TC TO G. H. LEWES ; 3 November 1855; DOI: 10.1215/lt-18551103-TC-GHL-01; CL 30: 101-103
TC TO G. H. LEWES
Chelsea, 3 Novr, 1855—
I am sorry to hear you still complain of health; bad health is a very miserable adjunct to one's burden, tho' not an uncommon one to poor wretches of this craft! Festina lentè [make haste, slowly],1 don't work too much (which proves always too little by and by): that is the one way of procuring some abatement, if abolition of the misery is not possible.
I trace your clean finger in The Leader weekly as heretofore;2 one of the few writing fingers of this epoch which are not dog's paws, or cloven hoofs of mere human swine. Pah!—
Furthermore I got the Goethe the other night,3 almost at the same time with your Note. Every night since, in my reading hours, I am dashing athwart it in every direction; truanting; for I yet wait a time to read the work with such deliberation as I well see it deserves. My conviction is, we have here got an excellent Biography,—altogether transcendently so, as Biographies are done in this country. Candid, well-informed, clear, free-flowing, it will certainly throw a large flood of light over Goethe's Life, and over many German things which multitudes in England have been curious about, to little purpose, for a long while. It ought to have a large circulation, if one can predict or anticipate in regard to such matters. On the whole, I say Euge [well done], and that heartily,—tho' dissenting here and there. I ought also to be thankful, and am, for the fine manful words you have seen good to say about my poor self:4 good words go about too, as well as evil;—and all words go to nothing except they be the copies of things:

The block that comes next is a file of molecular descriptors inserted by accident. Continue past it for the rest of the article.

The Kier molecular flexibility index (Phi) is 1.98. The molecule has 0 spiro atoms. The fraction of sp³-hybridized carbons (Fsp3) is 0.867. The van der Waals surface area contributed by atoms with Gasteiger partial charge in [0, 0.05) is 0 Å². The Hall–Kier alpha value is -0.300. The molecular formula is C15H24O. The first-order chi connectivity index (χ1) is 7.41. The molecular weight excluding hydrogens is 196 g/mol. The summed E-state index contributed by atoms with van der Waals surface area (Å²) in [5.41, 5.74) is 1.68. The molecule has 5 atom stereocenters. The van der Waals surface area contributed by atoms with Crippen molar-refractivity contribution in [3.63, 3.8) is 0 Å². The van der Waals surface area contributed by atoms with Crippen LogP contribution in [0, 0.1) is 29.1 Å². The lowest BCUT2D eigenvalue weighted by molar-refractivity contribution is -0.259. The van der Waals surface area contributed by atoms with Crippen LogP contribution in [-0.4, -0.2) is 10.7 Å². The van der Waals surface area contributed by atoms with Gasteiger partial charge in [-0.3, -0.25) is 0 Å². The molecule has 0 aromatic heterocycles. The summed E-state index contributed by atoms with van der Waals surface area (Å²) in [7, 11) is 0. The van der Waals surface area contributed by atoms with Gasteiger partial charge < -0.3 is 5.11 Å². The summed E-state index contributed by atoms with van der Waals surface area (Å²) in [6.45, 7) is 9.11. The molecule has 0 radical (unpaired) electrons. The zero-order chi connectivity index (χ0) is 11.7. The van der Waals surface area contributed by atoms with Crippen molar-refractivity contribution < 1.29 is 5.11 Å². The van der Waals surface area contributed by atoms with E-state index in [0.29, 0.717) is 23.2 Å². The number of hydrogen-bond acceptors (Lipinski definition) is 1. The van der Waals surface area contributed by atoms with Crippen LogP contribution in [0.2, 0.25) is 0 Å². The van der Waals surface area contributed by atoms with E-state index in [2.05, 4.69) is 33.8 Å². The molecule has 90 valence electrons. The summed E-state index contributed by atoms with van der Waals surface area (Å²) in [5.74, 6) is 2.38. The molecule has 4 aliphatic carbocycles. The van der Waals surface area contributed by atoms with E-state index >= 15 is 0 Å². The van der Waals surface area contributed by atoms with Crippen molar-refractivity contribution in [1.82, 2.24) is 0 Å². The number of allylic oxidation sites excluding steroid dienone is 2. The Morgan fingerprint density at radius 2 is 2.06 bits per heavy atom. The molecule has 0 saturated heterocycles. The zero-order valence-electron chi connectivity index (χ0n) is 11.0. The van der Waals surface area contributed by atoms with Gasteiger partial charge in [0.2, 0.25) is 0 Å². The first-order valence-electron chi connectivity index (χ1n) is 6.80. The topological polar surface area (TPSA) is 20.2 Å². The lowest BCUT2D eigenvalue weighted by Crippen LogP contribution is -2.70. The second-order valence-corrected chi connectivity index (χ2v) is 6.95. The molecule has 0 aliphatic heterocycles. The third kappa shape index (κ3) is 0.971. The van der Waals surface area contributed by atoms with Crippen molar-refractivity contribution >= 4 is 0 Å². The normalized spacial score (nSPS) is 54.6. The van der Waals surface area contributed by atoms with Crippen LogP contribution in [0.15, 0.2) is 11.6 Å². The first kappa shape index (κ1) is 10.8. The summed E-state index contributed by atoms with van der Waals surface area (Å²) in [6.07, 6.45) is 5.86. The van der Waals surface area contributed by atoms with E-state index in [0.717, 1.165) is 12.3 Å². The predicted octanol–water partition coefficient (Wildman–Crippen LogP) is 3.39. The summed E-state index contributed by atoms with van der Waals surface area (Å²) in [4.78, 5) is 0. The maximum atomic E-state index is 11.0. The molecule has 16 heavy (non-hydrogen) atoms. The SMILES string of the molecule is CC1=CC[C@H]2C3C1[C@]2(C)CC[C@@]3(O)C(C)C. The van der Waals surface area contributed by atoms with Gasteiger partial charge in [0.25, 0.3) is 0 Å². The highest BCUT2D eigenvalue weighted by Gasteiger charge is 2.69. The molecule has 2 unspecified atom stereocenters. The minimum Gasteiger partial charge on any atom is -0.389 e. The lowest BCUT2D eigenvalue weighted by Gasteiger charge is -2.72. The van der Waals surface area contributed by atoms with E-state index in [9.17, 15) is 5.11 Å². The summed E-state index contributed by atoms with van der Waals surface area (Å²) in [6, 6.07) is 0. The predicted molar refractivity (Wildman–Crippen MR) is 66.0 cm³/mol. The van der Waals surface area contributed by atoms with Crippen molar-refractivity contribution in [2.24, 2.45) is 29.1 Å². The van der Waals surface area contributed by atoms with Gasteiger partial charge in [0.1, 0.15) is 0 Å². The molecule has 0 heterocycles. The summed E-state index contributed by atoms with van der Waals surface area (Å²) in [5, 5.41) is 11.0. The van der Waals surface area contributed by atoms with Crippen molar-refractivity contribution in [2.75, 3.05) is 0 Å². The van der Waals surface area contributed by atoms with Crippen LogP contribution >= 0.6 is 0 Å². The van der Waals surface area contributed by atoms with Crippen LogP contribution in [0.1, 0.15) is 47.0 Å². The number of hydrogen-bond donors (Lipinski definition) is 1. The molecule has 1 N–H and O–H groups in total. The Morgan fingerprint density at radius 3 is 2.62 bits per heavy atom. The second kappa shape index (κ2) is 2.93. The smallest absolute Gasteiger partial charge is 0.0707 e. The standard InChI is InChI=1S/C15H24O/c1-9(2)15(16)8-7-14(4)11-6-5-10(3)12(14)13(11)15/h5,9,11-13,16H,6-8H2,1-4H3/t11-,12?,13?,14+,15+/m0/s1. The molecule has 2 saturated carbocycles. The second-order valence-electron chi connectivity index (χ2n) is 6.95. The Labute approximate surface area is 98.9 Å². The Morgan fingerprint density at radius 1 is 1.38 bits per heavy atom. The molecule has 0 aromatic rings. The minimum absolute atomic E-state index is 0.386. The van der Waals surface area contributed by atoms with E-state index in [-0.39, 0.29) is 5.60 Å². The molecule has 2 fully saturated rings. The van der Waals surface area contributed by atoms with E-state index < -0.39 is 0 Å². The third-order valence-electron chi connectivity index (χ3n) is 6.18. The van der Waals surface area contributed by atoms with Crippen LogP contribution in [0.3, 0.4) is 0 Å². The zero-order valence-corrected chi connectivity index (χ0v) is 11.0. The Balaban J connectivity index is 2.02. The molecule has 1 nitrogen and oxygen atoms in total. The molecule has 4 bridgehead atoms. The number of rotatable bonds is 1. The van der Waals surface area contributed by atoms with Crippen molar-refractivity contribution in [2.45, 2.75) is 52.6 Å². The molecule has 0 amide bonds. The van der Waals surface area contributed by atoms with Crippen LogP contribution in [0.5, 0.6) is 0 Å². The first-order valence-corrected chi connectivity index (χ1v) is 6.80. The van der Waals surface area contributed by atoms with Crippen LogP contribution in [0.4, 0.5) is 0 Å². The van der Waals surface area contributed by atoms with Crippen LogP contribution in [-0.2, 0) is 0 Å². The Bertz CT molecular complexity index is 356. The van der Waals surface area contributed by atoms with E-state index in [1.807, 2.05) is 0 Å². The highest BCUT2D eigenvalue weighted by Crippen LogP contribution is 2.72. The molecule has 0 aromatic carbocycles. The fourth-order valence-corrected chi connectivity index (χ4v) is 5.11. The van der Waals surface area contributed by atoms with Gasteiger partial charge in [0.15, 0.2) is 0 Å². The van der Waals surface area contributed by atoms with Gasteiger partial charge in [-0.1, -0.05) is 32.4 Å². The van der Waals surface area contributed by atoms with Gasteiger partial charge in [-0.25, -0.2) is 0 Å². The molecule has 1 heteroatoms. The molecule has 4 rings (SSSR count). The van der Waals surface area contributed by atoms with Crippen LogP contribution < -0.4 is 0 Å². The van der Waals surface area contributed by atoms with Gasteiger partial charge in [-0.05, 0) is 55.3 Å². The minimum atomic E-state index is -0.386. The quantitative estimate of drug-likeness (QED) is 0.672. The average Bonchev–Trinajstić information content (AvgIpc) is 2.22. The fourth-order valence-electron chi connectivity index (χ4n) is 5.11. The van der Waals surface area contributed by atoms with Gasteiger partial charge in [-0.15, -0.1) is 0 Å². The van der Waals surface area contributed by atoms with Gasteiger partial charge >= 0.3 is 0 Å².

I returned from my wanderings, which never went very wide, some three or four weeks ago; and am here in my Garret again, up to the chin in Brandenburg marine-stores; uncertain whether I shall not sink dead, and be buried under them, one day; but struggling to hope not.
Once more, Well-done, and thanks; and let me see you soon.
Yours always truly /